When Storm Gertrude hit Scotland in January it didn’t only blow apart a wall at a privately built school in Edinburgh. It also blew the lid off the public private partnership models used to fund infrastructure projects.
Edinburgh council has closed 17 schools due to serious structural defects. Around 8,000 pupils and 655 teachers are having to cope with temporary classrooms.
The deals to build the schools, known as Private Finance Initiative (PFI) contracts, have faced increasing scrutiny.
The cost of Scotland’s PFI deals tops £30 billion. The companies that built them checked and signed off on the buildings themselves, rather than being assessed by the local authority.
And it was legal—a change to legislation in the Scottish parliament that no politician seemed to think was worthy of opposition at the time.
In Edinburgh, had the Treasury’s Public Works Loan Board been used to fund building the schools, it could have cost £104 million less. But combined with a second contract Edinburgh’s PFI schools are to cost over £1.2 billion.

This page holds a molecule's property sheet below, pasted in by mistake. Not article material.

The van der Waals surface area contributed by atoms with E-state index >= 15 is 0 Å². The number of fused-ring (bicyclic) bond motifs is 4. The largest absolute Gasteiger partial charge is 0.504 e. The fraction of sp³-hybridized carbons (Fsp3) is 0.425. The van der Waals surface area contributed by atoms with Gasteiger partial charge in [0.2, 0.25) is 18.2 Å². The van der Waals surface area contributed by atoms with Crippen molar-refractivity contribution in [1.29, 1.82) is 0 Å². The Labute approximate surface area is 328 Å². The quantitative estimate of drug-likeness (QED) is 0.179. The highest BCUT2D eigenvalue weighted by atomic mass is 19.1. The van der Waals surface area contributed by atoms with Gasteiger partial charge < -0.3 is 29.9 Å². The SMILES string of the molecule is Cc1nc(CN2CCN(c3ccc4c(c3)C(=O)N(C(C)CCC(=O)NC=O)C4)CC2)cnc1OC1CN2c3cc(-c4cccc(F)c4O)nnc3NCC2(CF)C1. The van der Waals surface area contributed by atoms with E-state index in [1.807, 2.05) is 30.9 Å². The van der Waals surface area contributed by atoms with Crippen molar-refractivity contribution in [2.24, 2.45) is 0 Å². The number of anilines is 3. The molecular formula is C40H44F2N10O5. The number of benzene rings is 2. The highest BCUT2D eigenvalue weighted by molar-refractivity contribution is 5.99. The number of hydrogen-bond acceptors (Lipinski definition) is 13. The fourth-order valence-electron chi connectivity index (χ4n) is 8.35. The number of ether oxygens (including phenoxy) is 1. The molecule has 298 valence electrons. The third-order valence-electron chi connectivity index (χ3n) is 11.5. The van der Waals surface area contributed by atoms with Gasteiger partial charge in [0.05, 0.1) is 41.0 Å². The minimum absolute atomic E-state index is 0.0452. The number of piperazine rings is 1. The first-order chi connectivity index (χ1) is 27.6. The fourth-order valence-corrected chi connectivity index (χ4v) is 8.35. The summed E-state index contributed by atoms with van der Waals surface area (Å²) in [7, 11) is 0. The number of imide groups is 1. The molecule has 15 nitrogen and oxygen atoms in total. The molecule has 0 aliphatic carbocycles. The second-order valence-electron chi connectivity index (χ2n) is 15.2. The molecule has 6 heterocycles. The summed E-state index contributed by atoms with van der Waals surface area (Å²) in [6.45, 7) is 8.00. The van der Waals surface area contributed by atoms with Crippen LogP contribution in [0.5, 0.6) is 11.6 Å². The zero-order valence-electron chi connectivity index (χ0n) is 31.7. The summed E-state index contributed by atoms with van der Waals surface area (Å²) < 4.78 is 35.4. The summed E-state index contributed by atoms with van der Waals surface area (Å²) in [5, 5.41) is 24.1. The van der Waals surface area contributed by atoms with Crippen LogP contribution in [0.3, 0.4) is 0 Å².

Edinburgh Schools Partnership (ESP) is the consortium in charge of building the schools. It was put together by construction firms and banks to bid for the contract.
But it has now emerged that ESP is wholly owned offshore. It may pay some tax—but not on the profit on the council’s £1.5 million monthly payment.
The Scottish National Party (SNP) is now trying to use the PFI scandal as a stick to beat Labour with. It’s true that New Labour’s love affair with PFI has saddled public bodies with huge debts.
But the SNP’s version of PFI, known as Non Profit Distributed (NPD) contracts, has contributed a further £6 billion to public sector balance sheets. And the same firms are benefiting.